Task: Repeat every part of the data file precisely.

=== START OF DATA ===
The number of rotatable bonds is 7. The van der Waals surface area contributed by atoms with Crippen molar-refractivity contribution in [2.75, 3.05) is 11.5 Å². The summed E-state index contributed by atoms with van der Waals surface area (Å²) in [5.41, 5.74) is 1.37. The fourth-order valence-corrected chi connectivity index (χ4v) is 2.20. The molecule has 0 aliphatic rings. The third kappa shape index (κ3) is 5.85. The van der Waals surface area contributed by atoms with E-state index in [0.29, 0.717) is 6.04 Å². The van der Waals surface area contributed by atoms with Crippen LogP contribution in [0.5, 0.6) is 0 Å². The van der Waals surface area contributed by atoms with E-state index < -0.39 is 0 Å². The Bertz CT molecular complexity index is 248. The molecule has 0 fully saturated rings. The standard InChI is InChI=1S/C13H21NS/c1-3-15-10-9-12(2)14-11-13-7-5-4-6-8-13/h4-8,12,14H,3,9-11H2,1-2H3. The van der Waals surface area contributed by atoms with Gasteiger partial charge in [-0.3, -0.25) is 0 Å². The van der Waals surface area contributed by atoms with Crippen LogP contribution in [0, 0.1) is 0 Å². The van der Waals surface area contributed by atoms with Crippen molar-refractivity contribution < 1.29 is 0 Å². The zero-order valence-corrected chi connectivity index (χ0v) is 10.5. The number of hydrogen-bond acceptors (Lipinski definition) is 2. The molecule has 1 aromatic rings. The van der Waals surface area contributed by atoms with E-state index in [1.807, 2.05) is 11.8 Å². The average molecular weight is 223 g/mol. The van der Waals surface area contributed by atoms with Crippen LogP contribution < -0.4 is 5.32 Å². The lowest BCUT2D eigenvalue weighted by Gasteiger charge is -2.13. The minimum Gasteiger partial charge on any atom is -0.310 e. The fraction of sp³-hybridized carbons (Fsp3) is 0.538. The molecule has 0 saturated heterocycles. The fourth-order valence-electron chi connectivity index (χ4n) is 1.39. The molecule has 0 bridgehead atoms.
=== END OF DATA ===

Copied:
The number of rotatable bonds is 7. The van der Waals surface area contributed by atoms with Crippen molar-refractivity contribution in [2.75, 3.05) is 11.5 Å². The summed E-state index contributed by atoms with van der Waals surface area (Å²) in [5.41, 5.74) is 1.37. The fourth-order valence-corrected chi connectivity index (χ4v) is 2.20. The molecule has 0 aliphatic rings. The third kappa shape index (κ3) is 5.85. The van der Waals surface area contributed by atoms with E-state index in [0.29, 0.717) is 6.04 Å². The van der Waals surface area contributed by atoms with Crippen LogP contribution in [0.5, 0.6) is 0 Å². The van der Waals surface area contributed by atoms with E-state index < -0.39 is 0 Å². The Bertz CT molecular complexity index is 248. The molecule has 0 fully saturated rings. The standard InChI is InChI=1S/C13H21NS/c1-3-15-10-9-12(2)14-11-13-7-5-4-6-8-13/h4-8,12,14H,3,9-11H2,1-2H3. The van der Waals surface area contributed by atoms with Gasteiger partial charge in [-0.3, -0.25) is 0 Å². The van der Waals surface area contributed by atoms with Crippen LogP contribution in [0, 0.1) is 0 Å². The van der Waals surface area contributed by atoms with Crippen molar-refractivity contribution < 1.29 is 0 Å². The zero-order valence-corrected chi connectivity index (χ0v) is 10.5. The number of hydrogen-bond acceptors (Lipinski definition) is 2. The molecule has 1 aromatic rings. The van der Waals surface area contributed by atoms with E-state index in [1.807, 2.05) is 11.8 Å². The average molecular weight is 223 g/mol. The van der Waals surface area contributed by atoms with Crippen LogP contribution < -0.4 is 5.32 Å². The lowest BCUT2D eigenvalue weighted by Gasteiger charge is -2.13. The minimum Gasteiger partial charge on any atom is -0.310 e. The fraction of sp³-hybridized carbons (Fsp3) is 0.538. The molecule has 0 saturated heterocycles. The fourth-order valence-electron chi connectivity index (χ4n) is 1.39. The molecule has 0 bridgehead atoms.